There is no shortage of ways to begin teaching with photographs. Here, I’m outlining three engaging options.
1. Media Literacy
Pictures are smattered all over the media. Students need to be aware that someone created these images for a purpose. Often, that purpose is to evoke emotion or action. While media images vary from political cartoons to news photographs to infographics and beyond, when we first introduce students to media literacy, it helps to start with a lesson on photographs in general.
We can ask students to consider the motive behind photographs. Who is the creator? What benefit does the photograph provide to them? Are we as viewers supposed to feel a certain emotion or take action? Being aware of point of view is a beneficial discussion as well. What biases does the photographer have that might impact the cropping, angle, or effects in this photo? And, what stereotypes or generalizations might we as readers bring to the photo that impact our analysis?
To take it a step further and add even more relevance to today’s world, we can ask students to talk about how photographers play a role in activism with social issues. They can find examples of how photo artists have contributed to movements, and they can even practice applying their own photography skills to issues they care deeply about.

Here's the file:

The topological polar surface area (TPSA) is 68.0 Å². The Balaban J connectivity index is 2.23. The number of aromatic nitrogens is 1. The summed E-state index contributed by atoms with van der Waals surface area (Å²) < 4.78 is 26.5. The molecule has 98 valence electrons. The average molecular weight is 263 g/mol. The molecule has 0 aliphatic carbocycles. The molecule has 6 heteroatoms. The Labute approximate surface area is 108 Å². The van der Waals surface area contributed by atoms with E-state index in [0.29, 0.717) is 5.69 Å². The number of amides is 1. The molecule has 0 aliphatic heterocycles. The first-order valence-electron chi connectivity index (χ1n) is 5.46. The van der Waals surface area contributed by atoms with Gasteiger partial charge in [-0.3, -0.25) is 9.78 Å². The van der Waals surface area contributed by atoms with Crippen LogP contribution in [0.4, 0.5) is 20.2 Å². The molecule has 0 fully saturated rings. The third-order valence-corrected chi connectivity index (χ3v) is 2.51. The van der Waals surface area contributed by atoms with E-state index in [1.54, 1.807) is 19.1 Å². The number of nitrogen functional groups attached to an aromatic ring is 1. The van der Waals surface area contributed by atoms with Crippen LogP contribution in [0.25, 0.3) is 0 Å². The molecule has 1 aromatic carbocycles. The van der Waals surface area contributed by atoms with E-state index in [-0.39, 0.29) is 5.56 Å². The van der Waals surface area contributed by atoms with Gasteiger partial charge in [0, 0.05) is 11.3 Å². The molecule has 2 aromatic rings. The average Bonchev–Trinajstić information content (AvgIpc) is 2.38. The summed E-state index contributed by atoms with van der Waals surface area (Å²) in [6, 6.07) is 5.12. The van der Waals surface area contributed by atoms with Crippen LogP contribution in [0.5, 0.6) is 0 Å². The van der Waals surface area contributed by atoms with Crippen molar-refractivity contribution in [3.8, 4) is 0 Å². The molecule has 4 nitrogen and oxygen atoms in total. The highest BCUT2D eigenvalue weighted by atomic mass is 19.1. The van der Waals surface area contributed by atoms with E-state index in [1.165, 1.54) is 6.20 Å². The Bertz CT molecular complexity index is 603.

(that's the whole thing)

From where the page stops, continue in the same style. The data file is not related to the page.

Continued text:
During first semester with freshmen, I teach a large literary analysis unit that covers a variety of fiction and nonfiction text types, including both still and moving pictures. With this unit, I can cover a plethora of standards while connecting them all with the overarching theme of analyzing and citing text evidence.
2. Photo Essays
Essays will always be a valuable learning vehicle. Students need to be able to write an communicate clearly. Yet, I sense the structure and format for essays is evolving. While sometimes a straight-forward essay is what’s needed, other occasions call for something more creative.